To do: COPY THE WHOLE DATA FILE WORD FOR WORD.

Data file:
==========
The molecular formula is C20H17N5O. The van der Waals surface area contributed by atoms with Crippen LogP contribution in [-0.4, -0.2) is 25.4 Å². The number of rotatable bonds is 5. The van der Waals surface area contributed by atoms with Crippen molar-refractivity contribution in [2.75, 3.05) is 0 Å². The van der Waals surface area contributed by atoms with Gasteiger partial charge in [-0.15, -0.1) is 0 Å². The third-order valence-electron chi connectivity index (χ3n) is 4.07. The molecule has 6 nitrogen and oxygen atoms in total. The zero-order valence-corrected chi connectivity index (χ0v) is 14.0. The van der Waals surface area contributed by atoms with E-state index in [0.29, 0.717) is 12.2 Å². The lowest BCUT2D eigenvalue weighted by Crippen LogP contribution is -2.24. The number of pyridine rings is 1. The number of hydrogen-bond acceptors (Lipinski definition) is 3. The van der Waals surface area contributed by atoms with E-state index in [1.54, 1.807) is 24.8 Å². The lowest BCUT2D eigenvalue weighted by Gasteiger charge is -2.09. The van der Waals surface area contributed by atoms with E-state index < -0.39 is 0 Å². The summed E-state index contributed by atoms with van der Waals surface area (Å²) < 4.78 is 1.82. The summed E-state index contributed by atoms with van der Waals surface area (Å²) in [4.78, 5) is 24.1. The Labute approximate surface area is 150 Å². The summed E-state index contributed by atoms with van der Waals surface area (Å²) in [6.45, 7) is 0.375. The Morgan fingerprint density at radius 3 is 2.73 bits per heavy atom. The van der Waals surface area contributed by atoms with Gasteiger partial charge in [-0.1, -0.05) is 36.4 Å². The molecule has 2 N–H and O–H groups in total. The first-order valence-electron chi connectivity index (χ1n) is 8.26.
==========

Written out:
The molecular formula is C20H17N5O. The van der Waals surface area contributed by atoms with Crippen LogP contribution in [-0.4, -0.2) is 25.4 Å². The number of rotatable bonds is 5. The van der Waals surface area contributed by atoms with Crippen molar-refractivity contribution in [2.75, 3.05) is 0 Å². The van der Waals surface area contributed by atoms with Gasteiger partial charge in [-0.15, -0.1) is 0 Å². The third-order valence-electron chi connectivity index (χ3n) is 4.07. The molecule has 6 nitrogen and oxygen atoms in total. The zero-order valence-corrected chi connectivity index (χ0v) is 14.0. The van der Waals surface area contributed by atoms with E-state index in [0.29, 0.717) is 12.2 Å². The lowest BCUT2D eigenvalue weighted by Crippen LogP contribution is -2.24. The number of pyridine rings is 1. The number of hydrogen-bond acceptors (Lipinski definition) is 3. The van der Waals surface area contributed by atoms with E-state index in [1.54, 1.807) is 24.8 Å². The lowest BCUT2D eigenvalue weighted by Gasteiger charge is -2.09. The van der Waals surface area contributed by atoms with E-state index < -0.39 is 0 Å². The summed E-state index contributed by atoms with van der Waals surface area (Å²) < 4.78 is 1.82. The summed E-state index contributed by atoms with van der Waals surface area (Å²) in [4.78, 5) is 24.1. The Labute approximate surface area is 150 Å². The summed E-state index contributed by atoms with van der Waals surface area (Å²) in [6.45, 7) is 0.375. The Morgan fingerprint density at radius 3 is 2.73 bits per heavy atom. The van der Waals surface area contributed by atoms with Gasteiger partial charge in [-0.1, -0.05) is 36.4 Å². The molecule has 2 N–H and O–H groups in total. The first-order valence-electron chi connectivity index (χ1n) is 8.26.